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As your app grows, your state will grow too. You can split your state into multiple substates from your base state to keep things organized.

Creating a Substate

Your base state should inherit from rx.State. Substates can either inherit from your base state or other substates.
Hello World
class ParentState(rx.State):
    checked: bool = True
    count: int = 0

class ChildState1(ParentState):
    value: int = 42

class ChildState2(ParentState):
    color: str = "red"

class ChildState3(ChildState1):
    text: str = "Hello World"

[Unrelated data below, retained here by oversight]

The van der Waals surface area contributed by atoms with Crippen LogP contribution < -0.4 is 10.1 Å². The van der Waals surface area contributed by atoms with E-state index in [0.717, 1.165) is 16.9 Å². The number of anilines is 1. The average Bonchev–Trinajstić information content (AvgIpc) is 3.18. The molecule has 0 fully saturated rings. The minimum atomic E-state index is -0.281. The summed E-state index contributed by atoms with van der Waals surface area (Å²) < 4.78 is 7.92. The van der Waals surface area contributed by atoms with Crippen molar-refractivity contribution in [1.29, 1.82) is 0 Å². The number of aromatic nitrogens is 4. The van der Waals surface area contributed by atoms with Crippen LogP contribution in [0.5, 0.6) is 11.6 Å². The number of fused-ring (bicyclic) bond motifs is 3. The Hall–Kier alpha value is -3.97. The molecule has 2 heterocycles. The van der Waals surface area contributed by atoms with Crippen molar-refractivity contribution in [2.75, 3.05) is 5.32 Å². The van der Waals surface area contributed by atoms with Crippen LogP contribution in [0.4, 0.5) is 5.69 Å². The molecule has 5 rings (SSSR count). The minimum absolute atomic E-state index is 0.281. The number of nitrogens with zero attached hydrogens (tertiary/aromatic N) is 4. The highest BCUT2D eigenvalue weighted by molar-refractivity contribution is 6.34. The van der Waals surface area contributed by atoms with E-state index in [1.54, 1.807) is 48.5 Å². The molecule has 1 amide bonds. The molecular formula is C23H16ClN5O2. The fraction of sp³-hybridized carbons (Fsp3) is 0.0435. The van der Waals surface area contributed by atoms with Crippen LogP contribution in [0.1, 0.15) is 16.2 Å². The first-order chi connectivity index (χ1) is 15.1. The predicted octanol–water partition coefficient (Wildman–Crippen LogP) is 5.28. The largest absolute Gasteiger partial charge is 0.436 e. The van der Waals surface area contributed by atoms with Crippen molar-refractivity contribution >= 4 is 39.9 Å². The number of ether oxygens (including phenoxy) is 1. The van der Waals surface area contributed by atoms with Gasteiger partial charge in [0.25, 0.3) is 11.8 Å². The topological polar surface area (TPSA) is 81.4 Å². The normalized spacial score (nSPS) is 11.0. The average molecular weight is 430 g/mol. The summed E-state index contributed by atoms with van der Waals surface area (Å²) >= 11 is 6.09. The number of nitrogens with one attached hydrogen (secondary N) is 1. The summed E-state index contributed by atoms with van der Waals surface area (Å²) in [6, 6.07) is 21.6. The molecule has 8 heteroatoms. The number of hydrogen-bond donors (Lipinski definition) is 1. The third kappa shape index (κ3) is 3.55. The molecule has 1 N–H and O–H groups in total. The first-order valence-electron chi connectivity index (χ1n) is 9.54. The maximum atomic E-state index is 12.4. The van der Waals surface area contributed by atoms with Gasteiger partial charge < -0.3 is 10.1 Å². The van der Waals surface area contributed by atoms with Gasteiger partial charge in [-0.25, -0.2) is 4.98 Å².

rx.badge(ChildState3.text, color_scheme=ChildState2.color)
In the example above, we have a base state ParentState with two substates ChildState1 and ChildState2. Additionally, ChildState3 inherits from ChildState1. Components can access any var or event handler from any substate.
A common use case may be to create a substate for each page of your app, while keeping general vars such as the logged in user in the base state for easy access.

Accessing Parent State Properties

You can access the parent state properties from a child substate, however you cannot access the child properties from the parent state.


rx.heading(ChildState3.count, color="green")
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